Dan Jellinek’s book ‘People Power‘, which was published last month, is subtitled ‘A user’s guide to democracy’, and in it he comprehensively outlines the principles and practice of democracy in the UK.
This is not a book for political nerds, although even they may find some new nuggets of information within. Instead he is writing for members of the general public who may be curious to know how our political institutions work. Does that sound like someone you know?
The title, of course, encapsulates the power of the vote at election time, which he describes as ‘the heartbeat of democracy’, but Jellinek is also deeply interested in participatory democracy and explains how citizens can make their voices heard between elections.
However, the book goes well beyond providing a factual resource on the structures of our parliaments, assemblies and councils, set in the context of Europe and the world, although it does that well. He examines the role of the civil service and of the legal system (in a chapter tellingly titled ‘The rule of law – freedom’s foundation’). He also drills down into issues that are central to any Liberal Democrat analysis of democracy, such as the freedom of the media, the rights to protest, the significance of open data and the influence of social media.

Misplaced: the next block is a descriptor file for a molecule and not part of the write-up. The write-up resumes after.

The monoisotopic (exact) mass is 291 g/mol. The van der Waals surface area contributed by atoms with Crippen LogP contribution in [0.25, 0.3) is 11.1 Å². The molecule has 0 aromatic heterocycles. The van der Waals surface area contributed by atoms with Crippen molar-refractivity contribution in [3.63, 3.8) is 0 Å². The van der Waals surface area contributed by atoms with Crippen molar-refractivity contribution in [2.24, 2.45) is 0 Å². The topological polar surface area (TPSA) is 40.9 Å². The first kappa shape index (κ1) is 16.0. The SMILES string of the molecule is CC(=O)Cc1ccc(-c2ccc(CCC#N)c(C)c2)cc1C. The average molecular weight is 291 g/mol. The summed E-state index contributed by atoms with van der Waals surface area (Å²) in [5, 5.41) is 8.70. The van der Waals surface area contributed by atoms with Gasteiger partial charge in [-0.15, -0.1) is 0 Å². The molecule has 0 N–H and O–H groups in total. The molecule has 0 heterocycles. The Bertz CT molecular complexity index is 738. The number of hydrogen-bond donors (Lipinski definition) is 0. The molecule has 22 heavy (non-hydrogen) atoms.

This a book that I would warmly recommend for its clear exposition of complex topics based on very extensive research with practitioners.
I do have to declare an interest, however: I was interviewed for this book on policy-making within the party, earning me a brief mention on page 53. I have known Dan for many years, and we have worked on several e-democracy projects together, and I have spoken at a number of conferences that he runs through Headstar. So why not judge for yourself?
* Mary Reid is the Monday Editor on Lib Dem Voice.